In a recently published report dated December 2013, the Auditor General looked at “The Accountability of Statutory Authorities and Government Companies” (SAGCs) in the Cayman Islands.
I suggest that the best way of explaining his report is to use the baseball analogy that SAGCs are stuck on first base and, since the Public Management & Finance Law (PMFL) was first made in 2001, have been for nearly 13 years.
Perhaps, in light of this obvious failure, we should be doing something else. Before making an observation on that issue, let us examine the current situation as stated in the AG’s report.
Up to bat: In our baseball analogy, a statutory authority or government company is up to bat when it lists the activities which government is to buy for the upcoming financial year.
First base: The SAGC advances to first base when the government appropriates money for the activities which it has agreed to buy.
Second base: An SAGC would advance to second base if it presented timely annual reports, including financial statements. Of the six SAGCs examined by the AG, by the end of 2012, none had tabled audited financial statements for the financial year ending June 30, 2011. Since the failure to produce or late production of annual reports, including audited financial statements, is a constant refrain from the AG, one must conclude that SAGCs are stuck on first base and have been for nearly 13 years.
Third base: An SAGC would advance to third base if the activities which it lists in order to obtain an appropriation of money were tied to “strategic goals and objectives” which are supposed to be stated in the annual ownership agreement produced under the PMFL. The AG found that SAGCs were listing activities as “strategic goals and objectives” which negated the purpose of management-by-objectives, as “strategic goals and objectives” are supposed to drive the activities; results can only be measured at the end of a reporting period by looking at whether the activities done during the reporting period fulfilled the “strategic goals and objectives.”
Home plate: An SAGC would advance to home plate if its “strategic goals and objectives” meshed with those of the government. The AG found that the government’s annual strategic policy statement was not sufficiently specific to provide guidance to the SAGCs examined as to what the latter’s strategic goals and objectives should be.
Who’s on first? The AG found that there was often confusion between the roles of a minister and members of the board of directors of SAGCs as to accountability arrangements and the nature of each other’s responsibilities. At paragraph 41 of his report, the AG said the following: “In speaking to ministers and board members, we found that the ownership and purchase agreement approach has not served either core government or SAGC community well as both parties are dissatisfied.”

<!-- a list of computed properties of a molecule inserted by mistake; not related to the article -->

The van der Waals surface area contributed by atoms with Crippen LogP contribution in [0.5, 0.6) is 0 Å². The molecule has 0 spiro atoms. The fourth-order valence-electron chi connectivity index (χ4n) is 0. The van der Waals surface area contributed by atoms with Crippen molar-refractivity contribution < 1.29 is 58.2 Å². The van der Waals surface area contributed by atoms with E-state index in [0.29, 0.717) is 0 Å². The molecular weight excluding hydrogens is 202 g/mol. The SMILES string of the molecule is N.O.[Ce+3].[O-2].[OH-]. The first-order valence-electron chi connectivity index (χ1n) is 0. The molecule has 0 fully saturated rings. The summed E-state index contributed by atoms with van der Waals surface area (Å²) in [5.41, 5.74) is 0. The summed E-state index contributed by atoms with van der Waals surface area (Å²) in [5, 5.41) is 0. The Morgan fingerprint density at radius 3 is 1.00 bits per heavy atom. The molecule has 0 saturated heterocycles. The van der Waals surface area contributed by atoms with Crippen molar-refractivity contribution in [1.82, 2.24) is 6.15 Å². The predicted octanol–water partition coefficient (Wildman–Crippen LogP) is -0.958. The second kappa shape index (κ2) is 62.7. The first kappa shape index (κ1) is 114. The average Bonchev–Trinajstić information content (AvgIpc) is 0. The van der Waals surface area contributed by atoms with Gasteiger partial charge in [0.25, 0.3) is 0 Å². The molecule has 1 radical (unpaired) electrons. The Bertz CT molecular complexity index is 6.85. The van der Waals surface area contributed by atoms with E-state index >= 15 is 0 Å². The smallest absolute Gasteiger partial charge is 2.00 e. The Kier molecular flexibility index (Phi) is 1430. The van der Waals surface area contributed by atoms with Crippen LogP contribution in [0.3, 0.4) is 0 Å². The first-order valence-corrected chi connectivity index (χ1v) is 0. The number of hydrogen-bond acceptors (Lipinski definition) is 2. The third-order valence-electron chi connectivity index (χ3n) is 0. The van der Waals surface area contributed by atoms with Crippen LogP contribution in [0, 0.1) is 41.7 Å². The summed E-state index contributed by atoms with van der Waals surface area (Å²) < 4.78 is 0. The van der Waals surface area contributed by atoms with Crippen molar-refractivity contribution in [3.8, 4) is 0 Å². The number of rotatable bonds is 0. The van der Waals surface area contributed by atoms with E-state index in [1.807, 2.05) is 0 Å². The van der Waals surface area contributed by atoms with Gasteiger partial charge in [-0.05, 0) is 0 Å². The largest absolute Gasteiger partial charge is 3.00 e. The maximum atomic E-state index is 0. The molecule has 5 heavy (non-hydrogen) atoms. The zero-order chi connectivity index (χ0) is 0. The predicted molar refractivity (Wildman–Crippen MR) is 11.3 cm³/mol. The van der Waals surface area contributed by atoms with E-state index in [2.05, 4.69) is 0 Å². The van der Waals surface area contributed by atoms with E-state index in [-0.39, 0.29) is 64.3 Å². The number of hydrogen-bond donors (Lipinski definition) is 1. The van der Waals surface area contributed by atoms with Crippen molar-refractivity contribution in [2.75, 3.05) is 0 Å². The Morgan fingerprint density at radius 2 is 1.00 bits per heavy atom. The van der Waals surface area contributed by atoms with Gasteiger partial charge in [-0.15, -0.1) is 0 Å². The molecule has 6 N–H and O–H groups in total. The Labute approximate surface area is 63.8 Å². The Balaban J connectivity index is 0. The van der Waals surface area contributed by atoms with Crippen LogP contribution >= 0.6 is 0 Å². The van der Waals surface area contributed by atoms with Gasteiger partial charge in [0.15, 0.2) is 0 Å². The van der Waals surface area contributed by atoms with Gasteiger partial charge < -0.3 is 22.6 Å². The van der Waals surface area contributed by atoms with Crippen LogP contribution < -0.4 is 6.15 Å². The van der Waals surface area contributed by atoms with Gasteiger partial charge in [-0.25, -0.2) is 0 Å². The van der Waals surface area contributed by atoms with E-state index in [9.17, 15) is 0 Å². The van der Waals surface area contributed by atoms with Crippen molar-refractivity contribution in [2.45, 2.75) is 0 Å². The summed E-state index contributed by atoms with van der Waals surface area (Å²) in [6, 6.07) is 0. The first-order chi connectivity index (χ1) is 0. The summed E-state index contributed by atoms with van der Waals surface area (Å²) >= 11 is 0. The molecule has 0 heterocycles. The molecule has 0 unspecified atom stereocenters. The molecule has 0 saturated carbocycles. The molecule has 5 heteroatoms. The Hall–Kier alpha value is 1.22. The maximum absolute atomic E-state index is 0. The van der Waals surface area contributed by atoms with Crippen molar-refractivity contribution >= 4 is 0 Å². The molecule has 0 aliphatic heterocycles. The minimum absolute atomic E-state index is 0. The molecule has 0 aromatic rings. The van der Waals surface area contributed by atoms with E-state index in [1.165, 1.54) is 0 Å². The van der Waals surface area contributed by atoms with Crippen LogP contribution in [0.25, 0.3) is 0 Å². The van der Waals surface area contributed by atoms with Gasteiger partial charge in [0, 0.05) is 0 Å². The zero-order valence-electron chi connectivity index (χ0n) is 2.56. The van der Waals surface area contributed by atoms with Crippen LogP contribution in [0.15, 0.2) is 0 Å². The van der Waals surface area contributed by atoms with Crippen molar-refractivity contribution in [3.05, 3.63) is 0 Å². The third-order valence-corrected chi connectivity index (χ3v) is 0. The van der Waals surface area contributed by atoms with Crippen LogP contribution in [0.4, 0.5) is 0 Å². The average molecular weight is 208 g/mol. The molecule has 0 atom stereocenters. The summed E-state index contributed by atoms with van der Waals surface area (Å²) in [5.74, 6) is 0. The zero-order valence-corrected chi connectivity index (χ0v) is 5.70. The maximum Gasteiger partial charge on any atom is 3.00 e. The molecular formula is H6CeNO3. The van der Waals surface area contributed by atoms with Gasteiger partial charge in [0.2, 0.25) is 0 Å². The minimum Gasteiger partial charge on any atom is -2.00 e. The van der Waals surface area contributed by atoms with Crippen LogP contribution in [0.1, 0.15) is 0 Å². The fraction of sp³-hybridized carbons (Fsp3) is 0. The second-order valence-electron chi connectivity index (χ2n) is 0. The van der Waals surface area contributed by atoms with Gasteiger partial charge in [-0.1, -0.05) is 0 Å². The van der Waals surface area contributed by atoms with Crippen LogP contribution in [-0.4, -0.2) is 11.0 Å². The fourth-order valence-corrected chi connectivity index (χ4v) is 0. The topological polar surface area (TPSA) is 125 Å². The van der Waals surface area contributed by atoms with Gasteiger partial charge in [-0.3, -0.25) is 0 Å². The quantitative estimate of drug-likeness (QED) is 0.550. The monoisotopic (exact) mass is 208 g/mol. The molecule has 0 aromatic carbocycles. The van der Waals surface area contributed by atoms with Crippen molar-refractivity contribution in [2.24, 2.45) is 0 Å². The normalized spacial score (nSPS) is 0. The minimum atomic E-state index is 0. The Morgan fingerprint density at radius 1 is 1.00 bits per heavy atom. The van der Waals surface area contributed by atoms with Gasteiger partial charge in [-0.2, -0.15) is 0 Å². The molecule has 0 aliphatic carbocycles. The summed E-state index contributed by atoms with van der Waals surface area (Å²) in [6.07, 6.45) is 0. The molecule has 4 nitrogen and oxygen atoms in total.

This dissatisfaction and confusion is not surprising as, under the Constitution of the Islands, ministers are given responsibility by the governor for a certain aspect of the government’s business, and are made accountable to the Legislative Assembly for performance of that responsibility, but are not given any power to drive the performance of that responsibility in the Public Service Management Law.
What to do? The AG stated that: (1) the government, as represented by the minister, is responsible for developing and communicating government policy and developing a strategic policy statement which sets out clear strategic direction and, if this was done by government adequately, SAGCs would have a better understanding where they fit within government’s strategic direction and policies; and (2) the person to communicate that clear strategic direction should be the minister, thereby enabling him or her to have direct input into establishing what is expected of SAGCs . The AG recommended that government should provide training to chief officers of ministries and portfolios, board members and chief officers of SAGCs on the governance framework and the roles and responsibilities of those involved in the relationship between core government and SAGCs.
Some questions: Since the ownership and purchase agreement approach has not served well either core government nor SAGCs for approximately 13 years, it is fair to ask: (1) will it ever work? (2) should it be scrapped?
Is training the answer to the constitutional quandary that the minister has responsibility and accountability but no power?
The management-by-objectives approach works only when the “goals and objectives” are measurable. Is it possible for the government or SAGCs to set measurable “goals and objectives” for a lot of soft goals? Is it possible for all SAGCs to do so?
These are some things to think about; it is clear that the AG does not like the SAGCs being stuck at first base; neither should we.
Since the ownership and purchase agreement approach has not served well either core government nor SAGCs for approximately 13 years, it is fair to ask: (1) will it ever work? (2) should it be scrapped?